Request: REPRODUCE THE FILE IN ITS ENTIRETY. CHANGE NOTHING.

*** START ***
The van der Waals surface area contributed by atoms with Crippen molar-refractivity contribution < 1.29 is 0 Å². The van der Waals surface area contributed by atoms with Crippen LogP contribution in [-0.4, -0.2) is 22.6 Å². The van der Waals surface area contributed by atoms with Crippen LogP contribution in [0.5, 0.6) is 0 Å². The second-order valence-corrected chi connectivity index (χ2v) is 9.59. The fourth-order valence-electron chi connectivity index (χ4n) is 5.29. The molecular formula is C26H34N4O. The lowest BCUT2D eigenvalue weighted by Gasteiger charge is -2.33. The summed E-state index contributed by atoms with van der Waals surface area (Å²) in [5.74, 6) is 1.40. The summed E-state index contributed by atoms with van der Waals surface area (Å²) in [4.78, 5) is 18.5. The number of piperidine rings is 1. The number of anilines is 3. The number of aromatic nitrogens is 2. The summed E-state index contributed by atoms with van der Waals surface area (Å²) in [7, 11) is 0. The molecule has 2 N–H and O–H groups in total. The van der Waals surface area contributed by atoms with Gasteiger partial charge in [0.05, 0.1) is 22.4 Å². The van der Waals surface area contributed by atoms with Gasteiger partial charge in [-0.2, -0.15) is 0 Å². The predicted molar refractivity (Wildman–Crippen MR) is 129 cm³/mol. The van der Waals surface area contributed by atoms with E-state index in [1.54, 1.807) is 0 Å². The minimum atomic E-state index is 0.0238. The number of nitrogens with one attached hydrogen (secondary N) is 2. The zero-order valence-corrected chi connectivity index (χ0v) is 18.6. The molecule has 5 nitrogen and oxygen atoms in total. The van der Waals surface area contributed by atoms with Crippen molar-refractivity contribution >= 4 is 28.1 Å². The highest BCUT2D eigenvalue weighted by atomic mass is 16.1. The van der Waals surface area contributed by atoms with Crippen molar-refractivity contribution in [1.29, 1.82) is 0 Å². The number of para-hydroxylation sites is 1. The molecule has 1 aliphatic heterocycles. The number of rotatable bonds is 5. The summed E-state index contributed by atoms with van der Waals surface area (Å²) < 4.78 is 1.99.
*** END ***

The van der Waals surface area contributed by atoms with Crippen molar-refractivity contribution < 1.29 is 0 Å². The van der Waals surface area contributed by atoms with Crippen LogP contribution in [-0.4, -0.2) is 22.6 Å². The van der Waals surface area contributed by atoms with Crippen LogP contribution in [0.5, 0.6) is 0 Å². The second-order valence-corrected chi connectivity index (χ2v) is 9.59. The fourth-order valence-electron chi connectivity index (χ4n) is 5.29. The molecular formula is C26H34N4O. The lowest BCUT2D eigenvalue weighted by Gasteiger charge is -2.33. The summed E-state index contributed by atoms with van der Waals surface area (Å²) in [5.74, 6) is 1.40. The summed E-state index contributed by atoms with van der Waals surface area (Å²) in [4.78, 5) is 18.5. The number of piperidine rings is 1. The number of anilines is 3. The number of aromatic nitrogens is 2. The summed E-state index contributed by atoms with van der Waals surface area (Å²) in [7, 11) is 0. The molecule has 2 N–H and O–H groups in total. The van der Waals surface area contributed by atoms with Gasteiger partial charge in [0.05, 0.1) is 22.4 Å². The van der Waals surface area contributed by atoms with Gasteiger partial charge in [-0.2, -0.15) is 0 Å². The predicted molar refractivity (Wildman–Crippen MR) is 129 cm³/mol. The van der Waals surface area contributed by atoms with E-state index in [1.54, 1.807) is 0 Å². The minimum atomic E-state index is 0.0238. The number of nitrogens with one attached hydrogen (secondary N) is 2. The zero-order valence-corrected chi connectivity index (χ0v) is 18.6. The molecule has 5 nitrogen and oxygen atoms in total. The van der Waals surface area contributed by atoms with Crippen molar-refractivity contribution >= 4 is 28.1 Å². The highest BCUT2D eigenvalue weighted by atomic mass is 16.1. The van der Waals surface area contributed by atoms with Crippen molar-refractivity contribution in [1.29, 1.82) is 0 Å². The number of para-hydroxylation sites is 1. The molecule has 1 aliphatic heterocycles. The number of rotatable bonds is 5. The summed E-state index contributed by atoms with van der Waals surface area (Å²) < 4.78 is 1.99.